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New labour laws in Kenya raise fears of higher costs

By Frankline Sunday | April 5th 2016
By Frankline Sunday | April 5th 2016

NAIROBI: Employers have warned that amendments to the Employment Act are populist and likely to worsen the country’s unemployment issues.

They said the revisions, which were signed into law by the President last week, would increase the costs of doing business and reduce the attractiveness of the country as an investment destination.

Some of the clauses in contention include Section 29, which has been amended to exclude weekends in the calculation of paid maternity leave days for working women.

Instead of providing 30 calendar days, employers will now provide 30 working days, which adds at least 24 more days of paid maternity leave to the 90 days set out in the Employment Act of 2007.

Section 30 has also been amended and now requires employers to give employees a maximum of 30 days of sick leave with full pay, and thereafter a maximum of 15 days on half salary in one calendar year.

Cost component

“In 2007 when new labour laws were introduced, the labour cost component of doing business went up by 30 per cent, according to our calculations, and this time we are estimating an increase of at least 15 per cent,” said Jackline Mugo, the CEO of the Federation of Kenyan Employers (FKE).

She added that the laws would further jeopardise the chances of women getting jobs.

According to the World Bank, Kenya’s labour reforms introduced in 2007 were done primarily as a political move without stakeholder approval, and increased the cost of doing business.

“The 2007 changes to the labour code seem to have disincentivised formal employment, and many of the changes that were introduced have been disputed by employers and their business associations, who continue to voice their concerns about the strict regulations,” said the World Bank in the Kenya Country Memorandum study released last month.

In 2007, only 4 per cent of firms in Kenya found labour regulations to be a major constraint to doing business, far less than the sub-Saharan average of 12 per cent.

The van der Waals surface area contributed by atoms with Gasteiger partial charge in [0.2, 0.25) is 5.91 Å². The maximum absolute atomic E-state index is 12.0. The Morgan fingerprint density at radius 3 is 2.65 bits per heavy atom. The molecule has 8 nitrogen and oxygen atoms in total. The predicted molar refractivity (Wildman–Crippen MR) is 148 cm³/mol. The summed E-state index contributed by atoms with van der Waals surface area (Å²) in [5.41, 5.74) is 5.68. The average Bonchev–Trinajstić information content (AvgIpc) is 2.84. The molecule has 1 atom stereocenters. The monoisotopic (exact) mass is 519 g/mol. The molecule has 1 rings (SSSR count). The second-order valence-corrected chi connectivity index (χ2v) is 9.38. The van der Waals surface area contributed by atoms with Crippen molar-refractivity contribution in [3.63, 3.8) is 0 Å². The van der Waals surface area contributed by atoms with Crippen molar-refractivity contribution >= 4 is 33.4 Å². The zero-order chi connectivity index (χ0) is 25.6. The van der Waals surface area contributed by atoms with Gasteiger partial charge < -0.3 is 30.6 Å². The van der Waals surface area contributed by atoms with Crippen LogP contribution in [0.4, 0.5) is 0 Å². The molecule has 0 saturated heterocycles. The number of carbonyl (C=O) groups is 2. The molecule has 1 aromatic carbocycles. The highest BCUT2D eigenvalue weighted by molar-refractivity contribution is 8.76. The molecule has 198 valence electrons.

By 2013, this rose to 20 per cent while in the rest of the continent, concerns remained unchanged at 12 per cent.

The World Bank further states that the strict regulations partly explain the rise in labour disputes, with the number of work days lost from this shooting up from 15,000 in 2008 to 175,000 in 2011.

In addition, Kenya now has the highest minimum wage among comparator countries, a factor that might seem positive at face value but comes with underlying policy weaknesses.

“An investor looking at setting up shop in Kenya will look at the labour laws and the amendments will have an impact to those on the outside looking in,” Kariithi Murimi, a former board chair at the National Social Security Fund, said.

“However, local firms have their arrangements in-house that are already existing, so the new laws might not lead to drastic changes in the workplaces.”

Mr Murimi said instead of targeting renumeration or incentives in making labour policy reviews, the focus should have been turned on labour productivity.

“Kenya’s labour productivity is at 30 per cent meaning that investors lose 70 per cent of the value of their investments,” he said.

“This makes it extremely difficult to generate new gross domestic product and absorb more people into the labour market, hence the prevailing unemployment numbers.”

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